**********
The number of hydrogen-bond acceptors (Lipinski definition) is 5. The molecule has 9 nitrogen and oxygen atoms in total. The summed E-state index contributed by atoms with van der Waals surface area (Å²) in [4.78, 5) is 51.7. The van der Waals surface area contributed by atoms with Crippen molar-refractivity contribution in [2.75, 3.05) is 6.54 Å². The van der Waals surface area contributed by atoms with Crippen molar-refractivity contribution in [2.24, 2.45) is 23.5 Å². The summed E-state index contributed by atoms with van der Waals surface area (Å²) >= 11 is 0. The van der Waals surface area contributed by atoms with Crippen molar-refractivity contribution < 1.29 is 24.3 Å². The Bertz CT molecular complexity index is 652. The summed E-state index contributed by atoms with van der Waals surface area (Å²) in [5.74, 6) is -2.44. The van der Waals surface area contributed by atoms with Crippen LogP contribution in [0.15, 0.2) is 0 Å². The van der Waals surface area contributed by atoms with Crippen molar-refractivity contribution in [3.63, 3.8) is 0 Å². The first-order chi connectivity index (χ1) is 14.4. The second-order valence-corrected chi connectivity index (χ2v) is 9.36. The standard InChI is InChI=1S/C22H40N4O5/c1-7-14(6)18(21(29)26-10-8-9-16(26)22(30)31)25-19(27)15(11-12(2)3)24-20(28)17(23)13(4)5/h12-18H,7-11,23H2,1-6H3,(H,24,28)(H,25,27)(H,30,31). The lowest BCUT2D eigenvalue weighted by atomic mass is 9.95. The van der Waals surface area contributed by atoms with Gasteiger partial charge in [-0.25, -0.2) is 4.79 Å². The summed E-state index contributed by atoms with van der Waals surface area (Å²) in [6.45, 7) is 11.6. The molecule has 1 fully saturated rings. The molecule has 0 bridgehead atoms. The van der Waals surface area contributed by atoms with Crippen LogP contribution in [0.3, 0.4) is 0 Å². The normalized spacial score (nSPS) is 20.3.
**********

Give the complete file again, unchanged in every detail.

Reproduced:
The number of hydrogen-bond acceptors (Lipinski definition) is 5. The molecule has 9 nitrogen and oxygen atoms in total. The summed E-state index contributed by atoms with van der Waals surface area (Å²) in [4.78, 5) is 51.7. The van der Waals surface area contributed by atoms with Crippen molar-refractivity contribution in [2.75, 3.05) is 6.54 Å². The van der Waals surface area contributed by atoms with Crippen molar-refractivity contribution in [2.24, 2.45) is 23.5 Å². The summed E-state index contributed by atoms with van der Waals surface area (Å²) >= 11 is 0. The van der Waals surface area contributed by atoms with Crippen molar-refractivity contribution < 1.29 is 24.3 Å². The Bertz CT molecular complexity index is 652. The summed E-state index contributed by atoms with van der Waals surface area (Å²) in [5.74, 6) is -2.44. The van der Waals surface area contributed by atoms with Crippen LogP contribution in [0.15, 0.2) is 0 Å². The van der Waals surface area contributed by atoms with Crippen molar-refractivity contribution in [3.63, 3.8) is 0 Å². The first-order chi connectivity index (χ1) is 14.4. The second-order valence-corrected chi connectivity index (χ2v) is 9.36. The standard InChI is InChI=1S/C22H40N4O5/c1-7-14(6)18(21(29)26-10-8-9-16(26)22(30)31)25-19(27)15(11-12(2)3)24-20(28)17(23)13(4)5/h12-18H,7-11,23H2,1-6H3,(H,24,28)(H,25,27)(H,30,31). The lowest BCUT2D eigenvalue weighted by atomic mass is 9.95. The van der Waals surface area contributed by atoms with Gasteiger partial charge in [-0.25, -0.2) is 4.79 Å². The summed E-state index contributed by atoms with van der Waals surface area (Å²) in [6.45, 7) is 11.6. The molecule has 1 fully saturated rings. The molecule has 0 bridgehead atoms. The van der Waals surface area contributed by atoms with Crippen LogP contribution in [0.3, 0.4) is 0 Å². The normalized spacial score (nSPS) is 20.3.